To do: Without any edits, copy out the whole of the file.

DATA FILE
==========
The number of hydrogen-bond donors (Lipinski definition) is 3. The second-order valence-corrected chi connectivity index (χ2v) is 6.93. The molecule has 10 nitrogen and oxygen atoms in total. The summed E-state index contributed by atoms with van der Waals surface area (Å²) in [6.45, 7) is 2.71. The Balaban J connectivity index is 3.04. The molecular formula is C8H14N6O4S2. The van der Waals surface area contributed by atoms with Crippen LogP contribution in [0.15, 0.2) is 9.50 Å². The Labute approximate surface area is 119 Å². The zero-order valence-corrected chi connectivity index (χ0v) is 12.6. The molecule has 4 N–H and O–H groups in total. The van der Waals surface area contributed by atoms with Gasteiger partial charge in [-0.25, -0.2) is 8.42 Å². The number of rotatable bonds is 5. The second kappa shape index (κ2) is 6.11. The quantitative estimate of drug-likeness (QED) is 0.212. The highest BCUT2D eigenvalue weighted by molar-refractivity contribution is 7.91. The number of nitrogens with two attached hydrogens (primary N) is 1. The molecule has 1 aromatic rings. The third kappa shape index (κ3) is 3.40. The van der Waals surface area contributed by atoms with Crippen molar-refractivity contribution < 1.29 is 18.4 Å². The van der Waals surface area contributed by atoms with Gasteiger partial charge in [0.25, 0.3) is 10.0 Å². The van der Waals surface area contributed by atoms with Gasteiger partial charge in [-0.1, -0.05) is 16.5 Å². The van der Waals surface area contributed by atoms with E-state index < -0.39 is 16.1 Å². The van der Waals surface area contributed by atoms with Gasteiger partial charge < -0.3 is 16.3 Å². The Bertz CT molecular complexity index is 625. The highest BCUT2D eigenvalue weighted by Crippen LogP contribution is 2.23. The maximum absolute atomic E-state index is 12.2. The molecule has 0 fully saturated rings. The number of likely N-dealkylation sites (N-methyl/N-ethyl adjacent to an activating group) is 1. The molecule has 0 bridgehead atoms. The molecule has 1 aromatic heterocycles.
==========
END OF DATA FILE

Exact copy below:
The number of hydrogen-bond donors (Lipinski definition) is 3. The second-order valence-corrected chi connectivity index (χ2v) is 6.93. The molecule has 10 nitrogen and oxygen atoms in total. The summed E-state index contributed by atoms with van der Waals surface area (Å²) in [6.45, 7) is 2.71. The Balaban J connectivity index is 3.04. The molecular formula is C8H14N6O4S2. The van der Waals surface area contributed by atoms with Crippen LogP contribution in [0.15, 0.2) is 9.50 Å². The Labute approximate surface area is 119 Å². The zero-order valence-corrected chi connectivity index (χ0v) is 12.6. The molecule has 4 N–H and O–H groups in total. The van der Waals surface area contributed by atoms with Gasteiger partial charge in [-0.25, -0.2) is 8.42 Å². The number of rotatable bonds is 5. The second kappa shape index (κ2) is 6.11. The quantitative estimate of drug-likeness (QED) is 0.212. The highest BCUT2D eigenvalue weighted by molar-refractivity contribution is 7.91. The number of nitrogens with two attached hydrogens (primary N) is 1. The molecule has 1 aromatic rings. The third kappa shape index (κ3) is 3.40. The van der Waals surface area contributed by atoms with Crippen molar-refractivity contribution < 1.29 is 18.4 Å². The van der Waals surface area contributed by atoms with Gasteiger partial charge in [0.25, 0.3) is 10.0 Å². The van der Waals surface area contributed by atoms with Gasteiger partial charge in [-0.1, -0.05) is 16.5 Å². The van der Waals surface area contributed by atoms with E-state index < -0.39 is 16.1 Å². The van der Waals surface area contributed by atoms with Gasteiger partial charge < -0.3 is 16.3 Å². The Bertz CT molecular complexity index is 625. The highest BCUT2D eigenvalue weighted by Crippen LogP contribution is 2.23. The maximum absolute atomic E-state index is 12.2. The molecule has 0 fully saturated rings. The number of likely N-dealkylation sites (N-methyl/N-ethyl adjacent to an activating group) is 1. The molecule has 0 bridgehead atoms. The molecule has 1 aromatic heterocycles.